In case you didn’t know, Compton’s Kendrick Lamar is the biggest thing in rap right now. Kendrick has kept the hip hop world on the edge of its seat this year with the promise of a follow-up to 2011’s critically-acclaimed Section.80. And here it is, complete with touching cover art and a stupid typeface.
In an era where moaning about the ignorant and uninspired state of hip hop is as popular as ever, there’s a sense that people really want Kendrick to succeed. Thus far he’s very much seemed the holy grail of rap; a guy with conscious, intelligent lyrics who still has the charisma and verbal skill to keep listeners awake and interested. On good kid, m.A.A.d city he has set out to meet these expectations, and luckily, he’s succeeded. The album is engaging throughout, deftly tackling rap’s favourite subjects (drugs, girls, being a badass) while always keeping one eye on the wider importance of these issues. What Kendrick does is both witty and bold; there’s enough sensationalism and lyrical dexterity here to make the album accessible and enjoyable, but in nearly every track an intelligent self-awareness lies beneath the surface. An obvious influence is Outkast, and Andre 3000 is channelled throughout the album. “Rush a nigga quick and then we laugh about it/ That’s ironic ‘cause I’ve never been violent, until I’m with the homies” Kendrck raps on ‘The Art of Peer Pressure’ , and this sort of mature introspection characterises good kid.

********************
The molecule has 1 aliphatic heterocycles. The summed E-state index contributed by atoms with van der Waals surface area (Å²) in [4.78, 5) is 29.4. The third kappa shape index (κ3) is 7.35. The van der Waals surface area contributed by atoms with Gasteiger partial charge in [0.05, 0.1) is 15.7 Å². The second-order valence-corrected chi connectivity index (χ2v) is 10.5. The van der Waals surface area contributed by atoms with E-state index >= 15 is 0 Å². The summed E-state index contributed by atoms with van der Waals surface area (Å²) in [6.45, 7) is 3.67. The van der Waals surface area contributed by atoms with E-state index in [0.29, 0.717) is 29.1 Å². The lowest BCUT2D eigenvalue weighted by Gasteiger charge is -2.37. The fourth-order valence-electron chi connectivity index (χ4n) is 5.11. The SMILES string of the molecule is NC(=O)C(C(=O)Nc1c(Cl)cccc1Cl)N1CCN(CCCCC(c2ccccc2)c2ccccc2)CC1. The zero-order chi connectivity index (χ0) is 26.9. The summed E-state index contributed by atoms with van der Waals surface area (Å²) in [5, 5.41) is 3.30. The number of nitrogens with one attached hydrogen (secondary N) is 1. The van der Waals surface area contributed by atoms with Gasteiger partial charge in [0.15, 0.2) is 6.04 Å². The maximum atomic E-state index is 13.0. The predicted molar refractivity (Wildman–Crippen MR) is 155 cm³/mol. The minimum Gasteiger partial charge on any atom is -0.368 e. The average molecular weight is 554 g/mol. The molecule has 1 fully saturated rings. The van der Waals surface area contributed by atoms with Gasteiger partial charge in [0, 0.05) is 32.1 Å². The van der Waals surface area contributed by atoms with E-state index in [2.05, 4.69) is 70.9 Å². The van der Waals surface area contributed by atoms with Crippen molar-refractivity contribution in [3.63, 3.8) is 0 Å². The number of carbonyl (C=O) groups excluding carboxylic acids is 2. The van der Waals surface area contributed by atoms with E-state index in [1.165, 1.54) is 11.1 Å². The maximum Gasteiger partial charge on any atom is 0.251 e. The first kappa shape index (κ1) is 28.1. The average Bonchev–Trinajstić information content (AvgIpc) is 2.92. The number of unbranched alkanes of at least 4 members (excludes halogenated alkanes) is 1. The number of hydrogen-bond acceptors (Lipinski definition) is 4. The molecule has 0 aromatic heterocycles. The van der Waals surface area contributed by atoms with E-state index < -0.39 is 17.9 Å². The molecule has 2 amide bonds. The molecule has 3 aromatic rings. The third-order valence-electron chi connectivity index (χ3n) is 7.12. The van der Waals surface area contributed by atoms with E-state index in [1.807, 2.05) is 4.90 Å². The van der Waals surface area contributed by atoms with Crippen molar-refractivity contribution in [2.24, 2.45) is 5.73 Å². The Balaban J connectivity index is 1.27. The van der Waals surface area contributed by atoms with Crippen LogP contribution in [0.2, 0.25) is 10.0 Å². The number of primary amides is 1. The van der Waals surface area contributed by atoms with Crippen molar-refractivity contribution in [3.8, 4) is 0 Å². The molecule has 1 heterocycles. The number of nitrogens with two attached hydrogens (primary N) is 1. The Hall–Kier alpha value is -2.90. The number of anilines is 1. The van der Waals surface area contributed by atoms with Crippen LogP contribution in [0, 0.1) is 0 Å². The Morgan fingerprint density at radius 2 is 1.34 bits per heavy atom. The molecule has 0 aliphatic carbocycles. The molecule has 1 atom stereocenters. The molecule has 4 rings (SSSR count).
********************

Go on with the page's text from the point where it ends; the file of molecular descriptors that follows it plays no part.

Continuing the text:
That’s not to suggest that Kendrick does nothing but contemplate. Indeed, lead single ‘The Recipe’ (with a largely pointless guest spot from Dr Dre) is a celebration of “women, weed and weather”, and ‘Backstreet Freestyle’ is gloriously ignorant, with a beat as menacing as its distinctly Kanye-esque lyrics. There are enough of these moments on good kid to prevent the soul-searching from getting tiresome, and as a result it falls on the right side of preachy.
The production, too, is on point. This is to be expected with up-and-comers such as Hit Boy and Scoop DeVille sharing production duties with veterans like Pharell and Just Blaze, who is still finding it difficult to make a bad beat. Though the producers are varied, they all tailor the music to Kendrick’s style, and like the lyrics it is in turns confident and haunting.